“Oh, you’ve never been in a relationship before?” People will usually repeat this aloud to themselves (maybe they don’t believe me?), then they tend to stare at me in this quizzical, critical manner like I’m a gazillion miles behind in the EQ Olympic Sprint/Marathon.

Rewind a bit to a story slightly tangential to the point I’m making:

I was painfully awkward in elementary school leading into 7th grade. I covered this up with a smiley nice-guy persona. Totally harmless. Totally spineless. Kept to himself but pretty darn shy, especially around girls. I theoretically knew they existed. They even seemed to be in my classes and around the playground areas. Too bad I never really talked to any of them, much less made friends with them. My first conversation with a g1rl was towards the end of 6th grade. It lasted about 10 seconds and I was so proud of myself.

High school was better, but not by a whole lot. Through church fellowship, I figured out then that girls aren’t so intimidating after all. I even made friends with a few, and had crushes on a fair share of them.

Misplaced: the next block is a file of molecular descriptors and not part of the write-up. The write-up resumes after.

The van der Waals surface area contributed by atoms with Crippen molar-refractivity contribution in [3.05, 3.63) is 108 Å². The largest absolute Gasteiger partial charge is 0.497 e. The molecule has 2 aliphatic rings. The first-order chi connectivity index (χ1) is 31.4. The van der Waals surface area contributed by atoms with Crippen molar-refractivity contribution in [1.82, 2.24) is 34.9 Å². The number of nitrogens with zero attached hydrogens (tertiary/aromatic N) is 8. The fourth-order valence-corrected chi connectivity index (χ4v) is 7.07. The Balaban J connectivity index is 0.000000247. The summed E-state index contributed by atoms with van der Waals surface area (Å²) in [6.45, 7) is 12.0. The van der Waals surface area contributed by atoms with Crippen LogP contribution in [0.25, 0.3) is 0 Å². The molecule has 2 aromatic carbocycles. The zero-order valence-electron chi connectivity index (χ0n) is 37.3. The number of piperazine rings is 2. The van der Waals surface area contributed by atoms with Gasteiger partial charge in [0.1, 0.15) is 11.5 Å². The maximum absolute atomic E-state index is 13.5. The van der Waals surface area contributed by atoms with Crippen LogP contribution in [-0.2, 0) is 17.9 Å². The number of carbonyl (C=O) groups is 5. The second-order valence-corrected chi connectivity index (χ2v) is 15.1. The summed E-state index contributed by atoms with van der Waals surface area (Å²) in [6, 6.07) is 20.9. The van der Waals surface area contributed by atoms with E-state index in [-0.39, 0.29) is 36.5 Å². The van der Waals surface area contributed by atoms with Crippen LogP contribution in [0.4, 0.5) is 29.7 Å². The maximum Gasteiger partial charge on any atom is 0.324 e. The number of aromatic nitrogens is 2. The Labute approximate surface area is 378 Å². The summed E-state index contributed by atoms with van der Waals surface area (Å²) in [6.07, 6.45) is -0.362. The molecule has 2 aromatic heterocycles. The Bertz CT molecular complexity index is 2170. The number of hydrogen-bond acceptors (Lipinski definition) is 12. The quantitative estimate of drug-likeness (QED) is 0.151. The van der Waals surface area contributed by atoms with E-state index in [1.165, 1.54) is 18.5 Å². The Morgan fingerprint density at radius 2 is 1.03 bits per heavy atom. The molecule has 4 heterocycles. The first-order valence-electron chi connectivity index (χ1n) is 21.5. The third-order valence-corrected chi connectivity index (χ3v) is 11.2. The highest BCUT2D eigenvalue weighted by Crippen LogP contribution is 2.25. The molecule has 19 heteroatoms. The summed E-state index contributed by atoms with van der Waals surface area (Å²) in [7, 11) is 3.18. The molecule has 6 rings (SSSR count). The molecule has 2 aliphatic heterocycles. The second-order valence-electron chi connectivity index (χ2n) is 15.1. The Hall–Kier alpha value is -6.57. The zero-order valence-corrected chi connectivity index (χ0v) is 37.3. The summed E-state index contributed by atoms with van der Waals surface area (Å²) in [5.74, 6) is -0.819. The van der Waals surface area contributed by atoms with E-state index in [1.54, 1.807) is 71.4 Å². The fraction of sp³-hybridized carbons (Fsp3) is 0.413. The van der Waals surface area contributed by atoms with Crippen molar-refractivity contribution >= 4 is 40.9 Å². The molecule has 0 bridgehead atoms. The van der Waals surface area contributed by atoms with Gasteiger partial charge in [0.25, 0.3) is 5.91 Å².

But let’s pair this still-awkward, more-or-less robotic interactions I have with girls and let’s couple it with the “don’t date in high school-or-else” mentality that’s pretty prevalant in the Asian church (that’s a another story) and you have a recipe for the “let’s be friends but keep our distance so that we won’t raise the chances of developing feelings/become codependent/be distracted from studies/fatally fall in love/make babies/drink from the flask of heartbreak too soon” mentality.

Hmm...more on this for another day...=)

Wednesday, October 10, 2007